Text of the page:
“Oh! I do wish I hadn’t eaten that fruit,” she groaned when I offered her smelling-salts. “But then, you know, I was so hungry!”
In the train rapide a little later, Placidia, when arranging her wraps for the night journey, chanced, among the medley of her belongings, upon a missing boat-ticket whose absence at the proper time had threatened complications. She burst into good-humoured laughter at the discovery. “Why, here’s the ticket that man made all the fuss about. I really thought he wasn’t going to let me land till I found it. Now, I do wonder how it got among my rugs?”
We seemed to be awake all night, staring with wide, unseeing eyes out into the darkness. Yet the chill before dawn found us blinking sleepily at a blue-bloused porter who, throwing open the carriage door, curtly announced that we were in Paris.
Then followed a fruitless search for Placidia’s luggage, a hunt which was closed by Placidia recovering her registration ticket (with a fragment of candy adhering to it) from one of the multifarious pockets of her ulster, and finding that the luggage had been registered on to Marseilles. “Will they charge duty on tobacco?” she inquired blandly, as she watched the Customs examination of our things. “I’ve such a lot of cigars in my boxes.”
There was an Old-Man-of-the-Sea-like tenacity in Placidia’s smiling impuissance. She did not know one syllable of French. A new-born babe could not have revealed itself more utterly incompetent. I verily believe that, despite our haste, we would have ended by escorting Placidia across Paris, and ensconcing her in the Marseilles train, had not Providence intervened in the person of a kindly disposed polyglot traveller. So, leaving Placidia standing the picture of complacent fatuosity in the midst of a group consisting of this new champion and three porters, we sneaked away.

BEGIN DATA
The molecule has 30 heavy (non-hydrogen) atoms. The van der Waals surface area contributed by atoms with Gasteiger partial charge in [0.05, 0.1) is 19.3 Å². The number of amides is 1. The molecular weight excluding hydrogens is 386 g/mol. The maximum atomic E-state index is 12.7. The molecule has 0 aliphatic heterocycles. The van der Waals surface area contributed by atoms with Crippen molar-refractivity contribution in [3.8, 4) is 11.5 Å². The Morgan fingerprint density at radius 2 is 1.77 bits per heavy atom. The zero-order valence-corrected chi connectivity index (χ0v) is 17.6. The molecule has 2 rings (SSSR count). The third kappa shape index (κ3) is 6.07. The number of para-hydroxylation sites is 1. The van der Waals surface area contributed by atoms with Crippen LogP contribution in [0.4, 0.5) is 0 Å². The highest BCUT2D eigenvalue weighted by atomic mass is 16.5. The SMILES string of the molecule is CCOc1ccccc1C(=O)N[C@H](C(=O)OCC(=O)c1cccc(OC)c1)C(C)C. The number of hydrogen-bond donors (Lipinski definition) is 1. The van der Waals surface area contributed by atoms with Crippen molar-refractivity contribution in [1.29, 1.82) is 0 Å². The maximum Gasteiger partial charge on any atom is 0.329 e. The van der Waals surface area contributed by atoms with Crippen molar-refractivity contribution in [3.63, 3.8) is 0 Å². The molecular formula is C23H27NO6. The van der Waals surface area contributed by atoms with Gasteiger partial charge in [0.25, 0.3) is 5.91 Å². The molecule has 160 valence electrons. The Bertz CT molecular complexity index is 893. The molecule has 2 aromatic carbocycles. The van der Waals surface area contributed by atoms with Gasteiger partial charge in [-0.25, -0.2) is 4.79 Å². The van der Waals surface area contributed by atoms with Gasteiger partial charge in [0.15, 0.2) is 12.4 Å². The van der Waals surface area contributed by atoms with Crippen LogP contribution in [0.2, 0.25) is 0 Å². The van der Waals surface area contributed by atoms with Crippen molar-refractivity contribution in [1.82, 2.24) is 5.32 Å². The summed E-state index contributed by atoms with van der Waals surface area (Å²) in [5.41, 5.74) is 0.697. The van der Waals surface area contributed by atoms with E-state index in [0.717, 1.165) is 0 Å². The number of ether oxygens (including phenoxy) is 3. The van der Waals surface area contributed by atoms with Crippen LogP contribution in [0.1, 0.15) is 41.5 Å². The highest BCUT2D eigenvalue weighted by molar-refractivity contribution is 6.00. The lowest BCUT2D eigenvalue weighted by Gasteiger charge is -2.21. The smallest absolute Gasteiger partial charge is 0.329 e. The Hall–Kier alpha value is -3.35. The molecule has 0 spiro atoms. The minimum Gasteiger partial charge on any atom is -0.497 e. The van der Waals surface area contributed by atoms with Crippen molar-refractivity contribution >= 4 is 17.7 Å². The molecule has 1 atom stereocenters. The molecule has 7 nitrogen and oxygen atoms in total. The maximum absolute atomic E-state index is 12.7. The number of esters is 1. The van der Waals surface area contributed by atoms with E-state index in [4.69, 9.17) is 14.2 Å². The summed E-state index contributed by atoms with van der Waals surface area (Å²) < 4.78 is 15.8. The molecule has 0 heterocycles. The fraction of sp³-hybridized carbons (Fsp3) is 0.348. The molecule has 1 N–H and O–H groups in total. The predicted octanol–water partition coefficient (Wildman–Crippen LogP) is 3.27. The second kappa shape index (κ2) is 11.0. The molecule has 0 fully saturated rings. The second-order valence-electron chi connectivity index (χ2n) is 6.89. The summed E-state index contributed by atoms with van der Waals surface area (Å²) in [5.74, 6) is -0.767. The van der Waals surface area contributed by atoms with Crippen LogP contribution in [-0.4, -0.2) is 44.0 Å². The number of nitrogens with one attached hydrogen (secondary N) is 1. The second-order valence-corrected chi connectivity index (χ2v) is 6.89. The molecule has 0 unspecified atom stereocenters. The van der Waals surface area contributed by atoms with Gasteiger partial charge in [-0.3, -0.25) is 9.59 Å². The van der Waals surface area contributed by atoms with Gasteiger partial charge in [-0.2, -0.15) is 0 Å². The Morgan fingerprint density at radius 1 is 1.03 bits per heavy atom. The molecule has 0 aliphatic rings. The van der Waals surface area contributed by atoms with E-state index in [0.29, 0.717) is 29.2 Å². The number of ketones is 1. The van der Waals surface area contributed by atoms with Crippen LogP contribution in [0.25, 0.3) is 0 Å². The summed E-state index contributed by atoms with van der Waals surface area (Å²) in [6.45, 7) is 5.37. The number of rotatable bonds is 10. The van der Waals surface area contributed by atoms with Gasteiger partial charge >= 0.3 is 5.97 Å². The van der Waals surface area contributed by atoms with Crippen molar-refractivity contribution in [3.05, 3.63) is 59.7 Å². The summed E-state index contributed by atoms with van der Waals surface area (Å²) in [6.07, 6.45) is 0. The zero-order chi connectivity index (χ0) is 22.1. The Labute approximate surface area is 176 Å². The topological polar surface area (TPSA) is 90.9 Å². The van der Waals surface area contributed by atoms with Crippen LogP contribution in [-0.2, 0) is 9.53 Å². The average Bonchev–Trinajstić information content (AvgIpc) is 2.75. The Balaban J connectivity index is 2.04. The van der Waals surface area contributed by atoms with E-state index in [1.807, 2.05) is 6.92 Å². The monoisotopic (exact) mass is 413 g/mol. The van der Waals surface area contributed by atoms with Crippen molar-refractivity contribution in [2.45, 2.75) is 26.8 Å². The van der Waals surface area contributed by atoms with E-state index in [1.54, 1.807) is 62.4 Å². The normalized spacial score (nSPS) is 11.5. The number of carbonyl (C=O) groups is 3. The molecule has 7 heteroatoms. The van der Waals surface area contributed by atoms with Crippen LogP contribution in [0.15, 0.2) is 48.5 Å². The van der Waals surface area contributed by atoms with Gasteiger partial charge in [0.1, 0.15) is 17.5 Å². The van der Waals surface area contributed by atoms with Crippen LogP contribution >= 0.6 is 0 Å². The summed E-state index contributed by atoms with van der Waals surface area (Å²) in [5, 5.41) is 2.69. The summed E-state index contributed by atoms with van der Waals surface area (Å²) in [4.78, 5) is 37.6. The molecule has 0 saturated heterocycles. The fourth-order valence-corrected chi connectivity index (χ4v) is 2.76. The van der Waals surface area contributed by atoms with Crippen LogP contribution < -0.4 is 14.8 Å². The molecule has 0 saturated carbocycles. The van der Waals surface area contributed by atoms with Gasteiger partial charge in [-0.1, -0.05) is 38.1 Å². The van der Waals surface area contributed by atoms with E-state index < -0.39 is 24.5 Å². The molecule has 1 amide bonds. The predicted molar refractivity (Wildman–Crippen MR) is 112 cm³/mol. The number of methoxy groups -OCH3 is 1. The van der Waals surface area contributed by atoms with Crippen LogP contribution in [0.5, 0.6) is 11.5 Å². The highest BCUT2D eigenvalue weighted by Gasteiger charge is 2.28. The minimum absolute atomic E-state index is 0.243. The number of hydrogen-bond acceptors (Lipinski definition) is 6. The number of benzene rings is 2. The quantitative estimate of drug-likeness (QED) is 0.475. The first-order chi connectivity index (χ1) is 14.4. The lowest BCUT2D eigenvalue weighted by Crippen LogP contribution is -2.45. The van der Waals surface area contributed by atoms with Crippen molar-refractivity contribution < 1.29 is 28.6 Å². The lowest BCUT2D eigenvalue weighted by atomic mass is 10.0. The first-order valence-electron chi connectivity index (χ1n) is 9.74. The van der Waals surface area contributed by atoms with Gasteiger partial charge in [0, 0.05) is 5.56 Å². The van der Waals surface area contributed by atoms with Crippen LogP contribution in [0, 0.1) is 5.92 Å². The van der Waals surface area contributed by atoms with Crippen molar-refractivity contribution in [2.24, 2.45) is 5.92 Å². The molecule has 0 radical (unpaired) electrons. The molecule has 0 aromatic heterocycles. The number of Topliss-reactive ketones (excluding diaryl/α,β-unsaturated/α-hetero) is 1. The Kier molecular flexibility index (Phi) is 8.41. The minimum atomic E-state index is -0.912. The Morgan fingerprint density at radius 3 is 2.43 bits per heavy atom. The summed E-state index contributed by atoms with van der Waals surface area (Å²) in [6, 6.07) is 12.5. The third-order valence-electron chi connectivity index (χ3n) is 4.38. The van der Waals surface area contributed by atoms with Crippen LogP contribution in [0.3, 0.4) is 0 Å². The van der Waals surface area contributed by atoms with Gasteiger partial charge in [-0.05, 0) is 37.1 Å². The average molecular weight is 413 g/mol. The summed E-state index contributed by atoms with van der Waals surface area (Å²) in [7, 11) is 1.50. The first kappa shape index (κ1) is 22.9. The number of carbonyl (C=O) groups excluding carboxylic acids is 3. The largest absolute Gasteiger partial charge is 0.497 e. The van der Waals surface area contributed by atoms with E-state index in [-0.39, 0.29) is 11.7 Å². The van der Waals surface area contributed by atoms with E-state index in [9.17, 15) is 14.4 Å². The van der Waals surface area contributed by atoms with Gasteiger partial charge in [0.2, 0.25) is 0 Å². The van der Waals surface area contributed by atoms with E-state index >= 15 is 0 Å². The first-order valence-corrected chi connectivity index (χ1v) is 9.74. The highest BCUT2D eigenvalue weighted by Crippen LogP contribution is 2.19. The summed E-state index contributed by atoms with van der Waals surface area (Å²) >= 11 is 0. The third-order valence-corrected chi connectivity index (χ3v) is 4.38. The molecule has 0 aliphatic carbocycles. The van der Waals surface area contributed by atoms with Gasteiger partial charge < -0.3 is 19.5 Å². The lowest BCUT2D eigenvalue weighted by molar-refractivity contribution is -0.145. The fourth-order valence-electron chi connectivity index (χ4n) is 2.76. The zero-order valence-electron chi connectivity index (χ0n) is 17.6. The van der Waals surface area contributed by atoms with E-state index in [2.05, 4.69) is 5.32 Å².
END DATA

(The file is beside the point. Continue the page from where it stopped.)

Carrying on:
[Illustration: Treasure Trove]
Grey dawn was breaking as we drove towards St. Lazare Station, and the daily life of the city was well begun. Lights were twinkling in the dark interiors of the shops. Through the mysterious atmosphere figures loomed mistily, then vanished into the gloom. But we got no more than a vague impression of our surroundings. Throughout the interminable length of drive across the city, and the subsequent slow train journey, our thoughts were ever in advance.
The tardy winter daylight had scarcely come before we were jolting in a fiacre over the stony streets of Versailles. In the gutters, crones were eagerly rummaging among the dust heaps that awaited removal. In France no degradation attaches to open economies. Housewives on their way to fetch Gargantuan loaves or tiny bottles of milk for the matutinal cafe-au-lait cast searching glances as they passed, to see if among the rubbish something of use to them might not be lurking. And at one alluring mound an old gentleman of absurdly respectable exterior perfunctorily turned over the scraps with the point of his cane.